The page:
Monday, October 24, 2005

unspoken goodbye/evacuation

This here, and the next few blogs, will be about what I've been doing these past eight weeks instead of teaching at Frederick Douglass High School.
I have to start, though, with the Wednesday before the storm. That was my last day at Douglass. This is what I wrote with my second period class:
Wednesday, 24 August 2005. Just read Stafford's poem with them, the line, "Fear will not go away: it will take you into yourself and bless you and keep you." Fear. That's our subject. I step into things I'm afraid of all the time. But it makes me wonder if I'm stepping into the easy scary things or the things that I'm really afraid of. Like committment to another. I'm really afraid of that. I think every time I've stepped into it I've found it wanting, but maybe...agh.
I need to plan my class better. I need to write. I feel all scattered. Figure out class for tomorrow. I'll read chapter three from the Douglass narrative to them. And we will write. And talk.
I'm outa here.
I'd just found out a few days before that my brother-in-law had died and the funeral was going to be on Friday, out of town. On Wednesday after class I decided to go to the funeral a day early so I was absent from school Thursday and Friday. Katrina wasn't even an issue at that point so I didn't say goodbye or good luck or anything to anybody at school. And the storm hit Monday. And the 9th ward flooded and all my students evacuated, a lot of them through the Superdome.
So Wednesday was my last day at Douglass. And I don't know whether I went out with a bang or a whimper. You never know when you'll walk out a door for the last time, corny as that sounds.

On the Saturday after the funeral and before the storm, a good friend of mine and I had a parting of the ways, which was sad. That night I met two friends at a bar on Frenchmen Street and we had crazy conversation about dying in the hurricane and this could be the last time we see each other and such. The atmosphere was foreboding. Then I went to another place I frequent and danced and at midnight we all said see ya tomorrow, with hope and doubt. But I was still planning on staying at that point. A lot of people were. But at 7 Sunday morning Tim called to see what I was going to do. I told him I was staying, which is what he'd expected to hear. And he said what the heck mom, you could just go somewhere for a few days. It'll be an adventure no matter where you are. And I said I'd think on it. Then Leslie called from the road, on her way to Tampa, to see what I was intending. I think she was trying to plant the seed to get me to leave. Then I heard on the television that the mayor had called for a mandatory evacuation and it got me scared. The thing that decided me though was the fact that Tim was worried. So I called my friend David and accepted his gracious offer of refuge, and I called two older men in my neighborhood who didn't have anywhere to go and said let's go to Hammond. I packed a few things, for a few days -- about five items of clothing, the gin, the brandy, a box of wine, a pillow, all the non-perishable food I had, cat food, litter pan -- and we put all our stuff in the back of my little pickup truck, and I put my feral cat, Orange, in a plastic cat carrier (and he was hysterical and clawing and I told both of the old men with me that if I couldn't get the cats out I wasn't leaving) but he calmed down, and I put my other cat, Princess, in a pillow case, and LEJ and I and the two cats packed ourselves into the cab of the truck, George and his dog Panda in his car behind us, and we headed east to go west to Hammond. LEJ sat with Orange in the cat carrier on his lap and Princess in the bag, howling, between us, and George in my side view mirror. Princess ripped her way out of the pillow case about twenty minutes after we started and so was loose in the truck, panting and howling, trying to get under my feet, for the eight hours it took us to get to Hammond, five of which were in rain and one in a blinding storm that fogged my glass beyond the capability of my defroster to correct, so I had to drive and wipe the windshield constantly with the only dry thing in the truck, toilet paper. Poor Orange was terrified and overheated and curled up in the corner of the plastic box for eight hours. My air conditioner wasn't working so the windows were halfway down and it was hot and noisy and I kept cupping water in my hand and opening the cat carrier to try to give it to him (while I was also driving) but he wouldn't have any of it.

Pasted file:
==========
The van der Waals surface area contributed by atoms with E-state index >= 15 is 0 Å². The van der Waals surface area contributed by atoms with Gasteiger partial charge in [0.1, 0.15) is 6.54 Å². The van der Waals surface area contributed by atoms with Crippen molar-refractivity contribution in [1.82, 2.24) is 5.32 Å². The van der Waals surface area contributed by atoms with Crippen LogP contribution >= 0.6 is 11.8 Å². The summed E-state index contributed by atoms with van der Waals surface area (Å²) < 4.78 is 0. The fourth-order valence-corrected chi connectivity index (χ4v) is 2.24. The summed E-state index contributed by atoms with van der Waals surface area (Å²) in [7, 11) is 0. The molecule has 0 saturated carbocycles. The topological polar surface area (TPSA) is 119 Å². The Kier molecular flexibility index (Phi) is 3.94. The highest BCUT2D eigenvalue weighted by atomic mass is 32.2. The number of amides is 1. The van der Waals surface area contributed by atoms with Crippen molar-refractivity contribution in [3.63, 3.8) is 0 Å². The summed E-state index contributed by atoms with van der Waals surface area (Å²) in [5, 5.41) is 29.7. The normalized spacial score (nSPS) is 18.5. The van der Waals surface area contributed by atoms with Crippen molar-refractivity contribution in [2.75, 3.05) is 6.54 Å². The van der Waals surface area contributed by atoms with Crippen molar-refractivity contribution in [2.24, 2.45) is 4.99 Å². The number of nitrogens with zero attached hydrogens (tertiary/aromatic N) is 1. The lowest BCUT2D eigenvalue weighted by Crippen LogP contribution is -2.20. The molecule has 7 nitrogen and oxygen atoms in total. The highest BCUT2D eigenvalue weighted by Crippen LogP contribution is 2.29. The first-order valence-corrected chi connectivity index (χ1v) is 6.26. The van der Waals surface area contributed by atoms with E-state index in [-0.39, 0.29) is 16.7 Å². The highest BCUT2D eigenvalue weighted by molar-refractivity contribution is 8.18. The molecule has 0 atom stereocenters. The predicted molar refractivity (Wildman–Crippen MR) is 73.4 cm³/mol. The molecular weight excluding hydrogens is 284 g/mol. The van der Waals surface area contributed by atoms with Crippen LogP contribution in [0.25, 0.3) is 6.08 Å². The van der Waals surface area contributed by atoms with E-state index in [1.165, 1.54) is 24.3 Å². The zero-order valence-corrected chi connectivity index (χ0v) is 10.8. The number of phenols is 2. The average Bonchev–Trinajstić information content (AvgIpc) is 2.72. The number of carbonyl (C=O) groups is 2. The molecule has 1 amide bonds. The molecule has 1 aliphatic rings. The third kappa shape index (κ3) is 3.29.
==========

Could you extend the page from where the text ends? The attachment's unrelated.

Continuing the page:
I don't remember the rest of the night except that we got to Dave's about 7 PM in a moderate condition of shock. The clothes I tried to put on (the ones I was wearing were soaked) were also wet from being in the back of the truck.
Eventually, George went to Boca Raton and LEJ went to Lafayette. Princess and Orange and I stayed with David for six weeks.


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Anonymous Cassandra said...

At least your cats didn't jump out the window! I wonder how your cats would tell their stories?

I look forward to reading more...

10:35 AM  
Anonymous Anonymous said...

First, comment spam sucks.

Second, I'm glad you're blogging again. I don't even know you, but I've been worried because you haven't written for so long.


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